13 Revolutions +1

Diego Rivera and Bertram D. Wolfe, "Portrait of America," 1934

Diego Rivera and Bertram D. Wolfe, “Portrait of America,” 1934

When John Adams looked back on the American Revolution (something he liked to do), he reflected that, “The Revolution was in the Minds and Hearts of the People.” The colonists’ drive to independence marked a new era of American history, Adams thought, when “Thirteen Clocks were made to Strike together; a perfection of Mechanism which no Artist had ever before effected.” Scholars have struggled to frame the experience of the Revolution in picture and on the page. How can we use digital tools to curate collections of revolutionary culture and #vastearlyamerica for use in the classroom?

Today, The Junto chats with Darren Milligan, Senior Digital Strategist at the Smithsonian Center for Learning and Digital Access, about the Smithsonian Learning Lab, which encourages us to make, use, and share new galleries of history.  Continue reading

History and the Seeds of Memory: Reflections on Ric Burns’ The Pilgrims

pilgrims_pbsamexperienceIn his now classic study of early nationalism, historian Benedict Anderson wrote “I propose the following definition of the nation: it is an imagined political community—and imagined as both inherently limited and sovereign. It is imagined because the members of even the smallest nation will never know most of their fellow-members, meet them, or even hear of them, yet in the minds of each lives the image of their communion…. Communities are to be distinguished, not by their falsity/genuineness, but by the style in which they are imagined….”[1] While Puritan society was not a “nation” in the sense that Anderson meant it, his reflections nonetheless are evident in Ric Burns’ documentary, The Pilgrims. Burns seeks not to merely retell the Thanksgiving story, but to understand why Plimouth Rock and the popular Thanksgiving story (much of which is inaccurate) is such a pervasive part of the American origins story.

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After the Trail

Sioux Shield FP op

Oglala Sioux Shield, ca. 1846

Consider the sixth-grader of 1907. Gertrude F. Greene’s syllabus passed over Plato, sidelined Scottish ballads, and resisted the Alaskan derring-do of The Fur-Seal’s Tooth. At the top of her reading list—first to devour on a snowy winter break from the old Belcher School—she ranked Francis Parkman’s Oregon Trail (1849). In under a century, Parkman had gone from cliffhanger to canon. Why? What might students learn from a 23-year-old romantic historian’s rambles in the Indian country of 1846? Glints of Parkman’s early artistry shone through, but only when you shook up the story a bit. His sketch of life with the Oglala Sioux melded ethnography and emotion, sense and sensation. His Oregon Trail had been greatly curated, edited, and revised in the retelling. And yet Ms. Greene’s sixth-graders missed out on the juicier bits. What Parkman saw (“a strange variety of characters”), what Parkman heard (“harsh and guttaral” dialects), and what Parkman ate (buffalo, fish, dog) on the road filled his private journals, first made available to readers in the 1940s. There, stashed away in the “no-filter” notebooks that Parkman used to piece together his first blockbuster, lay the real adventure. Continue reading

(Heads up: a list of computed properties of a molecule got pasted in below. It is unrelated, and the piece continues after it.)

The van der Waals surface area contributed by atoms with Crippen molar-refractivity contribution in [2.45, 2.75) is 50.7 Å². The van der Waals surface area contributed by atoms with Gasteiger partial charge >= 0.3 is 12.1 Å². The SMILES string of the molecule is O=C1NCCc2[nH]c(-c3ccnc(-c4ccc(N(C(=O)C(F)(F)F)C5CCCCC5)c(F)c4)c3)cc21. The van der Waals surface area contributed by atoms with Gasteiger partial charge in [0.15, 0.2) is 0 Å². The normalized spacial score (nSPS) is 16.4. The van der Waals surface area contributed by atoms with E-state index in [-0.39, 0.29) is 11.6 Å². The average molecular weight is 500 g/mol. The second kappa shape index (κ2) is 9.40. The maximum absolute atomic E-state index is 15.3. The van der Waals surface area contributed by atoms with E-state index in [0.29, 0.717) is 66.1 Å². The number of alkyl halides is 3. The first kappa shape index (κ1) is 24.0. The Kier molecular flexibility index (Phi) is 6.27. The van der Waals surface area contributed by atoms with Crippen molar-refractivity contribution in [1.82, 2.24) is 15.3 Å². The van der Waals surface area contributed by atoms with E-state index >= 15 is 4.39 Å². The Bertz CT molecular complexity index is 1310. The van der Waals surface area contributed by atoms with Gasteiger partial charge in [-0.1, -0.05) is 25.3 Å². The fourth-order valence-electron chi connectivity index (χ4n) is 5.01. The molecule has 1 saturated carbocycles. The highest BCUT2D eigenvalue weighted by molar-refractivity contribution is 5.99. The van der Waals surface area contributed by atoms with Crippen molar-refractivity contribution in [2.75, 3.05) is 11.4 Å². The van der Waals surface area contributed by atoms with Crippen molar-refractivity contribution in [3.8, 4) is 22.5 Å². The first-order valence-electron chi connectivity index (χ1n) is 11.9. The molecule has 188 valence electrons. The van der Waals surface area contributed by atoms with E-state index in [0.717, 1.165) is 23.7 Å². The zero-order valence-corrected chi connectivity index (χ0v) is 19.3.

Before the Trail

Francis Parkman's Medicine Chest

Francis Parkman’s Medicine Chest

Pratt must be paid. There was a route to examine one last time, and three shirts to stuff into a knapsack bulging with flannels and history books, powder and shot. The Berkshire Hills trip was a rush job; he needed to return for graduation in late August, 1844. Into the knapsack went a 4” x 2½” dusky-green journal, with shorthand notes in pencil. After a boyhood spent hunting and riding bareback on the Medford frontier, the blue-eyed Harvard senior, 20, knew how to pack for a research errand into the wilderness. Already, he boasted colorful adventures from past summer forays, fine-tuning the field skills that history professor Jared Sparks did not cover in class. Take July 1841: Scaling his first New Hampshire ravine, the rookie historian slipped and swung free, clawing air. As he “shuddered” and clung to the crag, a hard sheaf of pebbles fell, “clattering hundreds of feet” to the sunny gulf below.


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The Week in Early American History

TWEAHThe past two weeks have been busy ones in Early American History! Continue reading

Winter Reads

Just in time for your holiday shopping list, here’s our preview of new titles—share your finds in the comments! Continue reading